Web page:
Alexander Stepanovich Popov
|Died||13 January 1906 46) (aged|
St. Petersburg, Russian Empire
|Awards|| Order of St. Anna of 3rd and 2nd grades|
Order of Saint Stanislaus (Imperial House of Romanov) of 2nd grade
Silver medal of Alexander III reign honour on the belt of Order of Alexander Nevsky
Prize of Imperial Russian Technical Society
Alexander Stepanovich Popov (sometimes spelled Popoff; Russian : Алекса́ндр Степа́нович Попо́в; March 16 [ O.S. March 4] 1859 – January 13 [ O.S. December 31, 1905] 1906) was a Russian physicist, who was one of the first persons to invent a radio receiving device.
Popov's work as a teacher at a Russian naval school led him to explore high frequency electrical phenomena. On 7 May 1895, he presented a paper on a wireless lightning detector he had built that worked via using a coherer to detect radio noise from lightning strikes. This day is celebrated in the Russian Federation as Radio Day. In a 24 March 1896 demonstration, he transmitted radio signals 250 meters between different campus buildings in St. Petersburg. His work was based on that of another physicist – Oliver Lodge, and contemporaneous with the work of Guglielmo Marconi.
Born in the town of Krasnoturinsk, Sverdlovsk Oblast in the Urals as the son of a priest, he became interested in natural sciences when he was a child. His father wanted Alexander to join the priesthood and sent him to the Seminary School at Yekaterinburg.There he developed an interest in science and mathematics and instead of going on to Theology School in 1877 he enrolled at St. Petersburg university where he studied physics. After graduation with honors in 1882, he stayed on as a laboratory assistant at the university. However the salary at the university was inadequate to support his family, and in 1883 he took a post as teacher and head of laboratory at the Russian Navy's Torpedo School in Kronstadt on Kotlin Island.
Along with his teaching duties at the naval school Popov pursued related areas of research. Trying to solve a problem with the failure in the electrical wire insulation on steel ships (which turned out to be a problem with electrical resonance) led him to further explore oscillations of high frequency electrical currents.His interest in this area of study (including the new field of "Hertzian" or radio waves) was intensified by his trip in 1893 to the Chicago World's Columbian Exposition in the United States where he was able to confer with other researchers in the field.
Popov also read an 1894 article about British physicist Oliver Lodge's experiments related to the discovery of radio waves by German physicist Heinrich Hertz 6 years earlier.On 1 June 1894, after the death of Hertz, British physicist Oliver Lodge gave a memorial lecture on Hertz experiments. He set up a demonstration on the quasi optical nature of Hertzian waves (radio waves) and demonstrated their transmission at distances up to 50 meters. Lodge used a detector called a coherer , a glass tube containing metal filings between two electrodes. When received waves from an antenna were applied to the electrodes, the coherer became conductive allowing the current from a battery to pass through it, with the impulse being picked up by a mirror galvanometer. After receiving a signal, the metal filings in the coherer had to be reset by a manually operated vibrator or by the vibrations of a bell placed on the table nearby that rang every time a transmission was received. Popov set to work to design a more sensitive radio wave receiver that could be used as a lightning detector, to warn of thunderstorms by detecting the electromagnetic pulses of lightning strikes using a coherer receiver.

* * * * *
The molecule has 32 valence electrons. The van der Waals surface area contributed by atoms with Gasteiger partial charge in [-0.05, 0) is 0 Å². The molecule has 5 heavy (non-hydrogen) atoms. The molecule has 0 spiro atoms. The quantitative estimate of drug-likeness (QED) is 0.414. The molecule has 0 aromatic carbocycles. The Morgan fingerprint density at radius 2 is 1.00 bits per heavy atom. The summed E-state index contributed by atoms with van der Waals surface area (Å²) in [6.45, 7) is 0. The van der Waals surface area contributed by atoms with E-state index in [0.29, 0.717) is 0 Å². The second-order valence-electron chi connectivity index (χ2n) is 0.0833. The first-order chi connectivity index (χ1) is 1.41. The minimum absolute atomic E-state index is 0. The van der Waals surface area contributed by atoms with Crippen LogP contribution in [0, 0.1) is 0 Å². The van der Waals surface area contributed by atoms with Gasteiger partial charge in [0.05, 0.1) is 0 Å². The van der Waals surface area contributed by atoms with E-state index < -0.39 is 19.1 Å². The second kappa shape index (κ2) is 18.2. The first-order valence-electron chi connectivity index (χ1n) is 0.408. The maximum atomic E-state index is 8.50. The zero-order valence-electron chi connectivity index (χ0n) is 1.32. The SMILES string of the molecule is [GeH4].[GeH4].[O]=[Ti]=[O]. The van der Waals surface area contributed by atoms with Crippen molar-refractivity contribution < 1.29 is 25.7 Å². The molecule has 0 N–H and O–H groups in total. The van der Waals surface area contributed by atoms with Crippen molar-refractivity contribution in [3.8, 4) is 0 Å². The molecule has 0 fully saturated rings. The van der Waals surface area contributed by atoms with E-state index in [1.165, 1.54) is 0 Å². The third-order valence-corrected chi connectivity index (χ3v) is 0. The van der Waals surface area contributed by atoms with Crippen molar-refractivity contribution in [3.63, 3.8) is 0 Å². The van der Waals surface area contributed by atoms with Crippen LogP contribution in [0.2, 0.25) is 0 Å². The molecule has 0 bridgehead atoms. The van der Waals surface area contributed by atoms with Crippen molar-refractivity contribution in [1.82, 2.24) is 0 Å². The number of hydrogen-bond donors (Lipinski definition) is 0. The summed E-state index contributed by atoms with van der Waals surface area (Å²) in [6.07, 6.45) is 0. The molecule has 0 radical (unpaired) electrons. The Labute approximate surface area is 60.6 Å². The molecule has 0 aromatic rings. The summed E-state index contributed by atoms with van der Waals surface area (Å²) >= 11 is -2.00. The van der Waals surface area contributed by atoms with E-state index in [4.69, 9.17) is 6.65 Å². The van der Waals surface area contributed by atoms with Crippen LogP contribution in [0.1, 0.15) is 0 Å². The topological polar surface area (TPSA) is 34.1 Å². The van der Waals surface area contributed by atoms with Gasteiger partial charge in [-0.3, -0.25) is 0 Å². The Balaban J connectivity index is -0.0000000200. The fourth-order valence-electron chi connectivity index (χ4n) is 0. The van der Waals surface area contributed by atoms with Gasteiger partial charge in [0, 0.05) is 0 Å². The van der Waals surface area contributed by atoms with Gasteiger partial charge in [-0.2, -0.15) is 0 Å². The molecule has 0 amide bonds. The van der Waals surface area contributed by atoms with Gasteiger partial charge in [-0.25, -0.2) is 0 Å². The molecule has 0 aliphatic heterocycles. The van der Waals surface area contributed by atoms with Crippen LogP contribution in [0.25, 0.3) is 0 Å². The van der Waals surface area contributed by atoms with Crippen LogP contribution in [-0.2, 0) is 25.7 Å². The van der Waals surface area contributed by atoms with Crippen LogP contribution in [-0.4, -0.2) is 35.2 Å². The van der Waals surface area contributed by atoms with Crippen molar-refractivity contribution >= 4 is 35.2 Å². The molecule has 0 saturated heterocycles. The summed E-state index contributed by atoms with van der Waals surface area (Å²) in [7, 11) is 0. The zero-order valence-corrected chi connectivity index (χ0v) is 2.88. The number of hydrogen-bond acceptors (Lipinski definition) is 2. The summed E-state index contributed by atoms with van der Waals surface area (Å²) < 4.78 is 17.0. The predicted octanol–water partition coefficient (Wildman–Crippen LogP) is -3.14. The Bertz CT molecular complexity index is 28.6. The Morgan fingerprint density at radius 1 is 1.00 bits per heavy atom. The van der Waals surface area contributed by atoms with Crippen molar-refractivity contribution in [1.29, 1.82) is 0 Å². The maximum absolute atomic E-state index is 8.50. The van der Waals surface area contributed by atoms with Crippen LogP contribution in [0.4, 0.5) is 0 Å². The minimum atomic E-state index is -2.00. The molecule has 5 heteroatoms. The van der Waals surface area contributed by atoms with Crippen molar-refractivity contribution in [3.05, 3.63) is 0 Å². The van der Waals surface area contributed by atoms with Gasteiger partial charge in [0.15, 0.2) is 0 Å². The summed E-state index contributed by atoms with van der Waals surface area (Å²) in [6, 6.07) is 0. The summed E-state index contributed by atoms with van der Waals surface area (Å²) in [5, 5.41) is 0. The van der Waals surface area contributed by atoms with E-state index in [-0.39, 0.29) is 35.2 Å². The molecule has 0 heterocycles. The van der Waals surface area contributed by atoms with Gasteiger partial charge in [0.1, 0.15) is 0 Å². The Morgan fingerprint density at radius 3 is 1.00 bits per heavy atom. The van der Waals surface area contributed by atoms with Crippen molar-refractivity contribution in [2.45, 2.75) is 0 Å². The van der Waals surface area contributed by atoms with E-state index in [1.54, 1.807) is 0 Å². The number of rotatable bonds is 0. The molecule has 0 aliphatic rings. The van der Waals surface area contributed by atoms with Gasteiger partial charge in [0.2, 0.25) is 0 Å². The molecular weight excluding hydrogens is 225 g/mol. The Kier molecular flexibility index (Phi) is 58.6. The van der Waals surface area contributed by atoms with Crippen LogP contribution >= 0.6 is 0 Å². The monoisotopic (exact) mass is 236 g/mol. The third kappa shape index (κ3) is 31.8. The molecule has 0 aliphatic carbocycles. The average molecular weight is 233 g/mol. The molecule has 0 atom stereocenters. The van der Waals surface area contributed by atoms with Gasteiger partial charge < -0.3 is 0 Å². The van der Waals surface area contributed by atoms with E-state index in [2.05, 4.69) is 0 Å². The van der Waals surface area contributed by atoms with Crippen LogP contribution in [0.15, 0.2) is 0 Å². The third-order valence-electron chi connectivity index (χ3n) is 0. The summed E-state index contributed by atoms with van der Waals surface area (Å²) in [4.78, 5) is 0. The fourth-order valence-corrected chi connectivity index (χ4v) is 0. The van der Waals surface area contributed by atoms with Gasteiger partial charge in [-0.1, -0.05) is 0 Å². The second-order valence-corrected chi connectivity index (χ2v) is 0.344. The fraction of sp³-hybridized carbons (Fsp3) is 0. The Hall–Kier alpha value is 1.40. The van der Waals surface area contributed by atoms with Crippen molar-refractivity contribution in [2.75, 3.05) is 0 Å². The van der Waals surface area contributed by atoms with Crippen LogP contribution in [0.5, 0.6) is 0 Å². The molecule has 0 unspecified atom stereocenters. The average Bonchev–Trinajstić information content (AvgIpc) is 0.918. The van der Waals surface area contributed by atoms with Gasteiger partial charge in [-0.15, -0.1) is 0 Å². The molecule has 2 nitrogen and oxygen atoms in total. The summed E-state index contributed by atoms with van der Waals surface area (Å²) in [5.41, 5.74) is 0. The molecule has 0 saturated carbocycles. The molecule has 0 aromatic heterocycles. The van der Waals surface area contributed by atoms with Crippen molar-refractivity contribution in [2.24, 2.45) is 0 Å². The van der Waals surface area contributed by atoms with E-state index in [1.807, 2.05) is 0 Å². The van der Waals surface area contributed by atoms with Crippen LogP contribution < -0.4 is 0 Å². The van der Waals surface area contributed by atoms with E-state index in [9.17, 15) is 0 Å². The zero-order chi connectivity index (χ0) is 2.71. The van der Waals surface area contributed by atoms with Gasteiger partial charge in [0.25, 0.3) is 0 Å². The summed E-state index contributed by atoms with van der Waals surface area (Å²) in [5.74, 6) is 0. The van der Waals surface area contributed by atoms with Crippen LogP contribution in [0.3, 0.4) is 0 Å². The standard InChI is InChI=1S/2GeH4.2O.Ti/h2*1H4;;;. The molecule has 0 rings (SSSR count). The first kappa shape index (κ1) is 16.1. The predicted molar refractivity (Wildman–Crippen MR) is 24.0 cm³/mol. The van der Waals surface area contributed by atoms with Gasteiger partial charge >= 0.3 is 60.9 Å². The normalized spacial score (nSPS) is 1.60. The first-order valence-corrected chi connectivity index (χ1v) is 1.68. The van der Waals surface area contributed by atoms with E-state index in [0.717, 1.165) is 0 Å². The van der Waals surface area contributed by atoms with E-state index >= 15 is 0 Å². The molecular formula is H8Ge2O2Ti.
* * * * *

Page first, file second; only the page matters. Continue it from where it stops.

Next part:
In Popov's lightning detector the coherer (C) was connected to an antenna (A), and to a separate circuit with a relay (R) and battery (V) which operated an electric bell (B). The radio noise generated by a lightning strike turned on the coherer, the current from the battery was applied to the relay, closing its contacts, which applied current to the electromagnet (E) of the bell, pulling the arm over to ring the bell. Popov added an innovative automatic reset feature of a "self tapping" coherer where the bell arm would spring back and tap the coherer, restoring it to its receptive state.The two chokes (L) in the coherer's leads prevented the radio signal across the coherer from short circuiting by passing through the DC circuit. He connected his receiver to a wire antenna (A) suspended high in the air and to a ground (earth) (G). The antenna idea may have been based on a lightning rod and was an early use of a monopole wire aerial.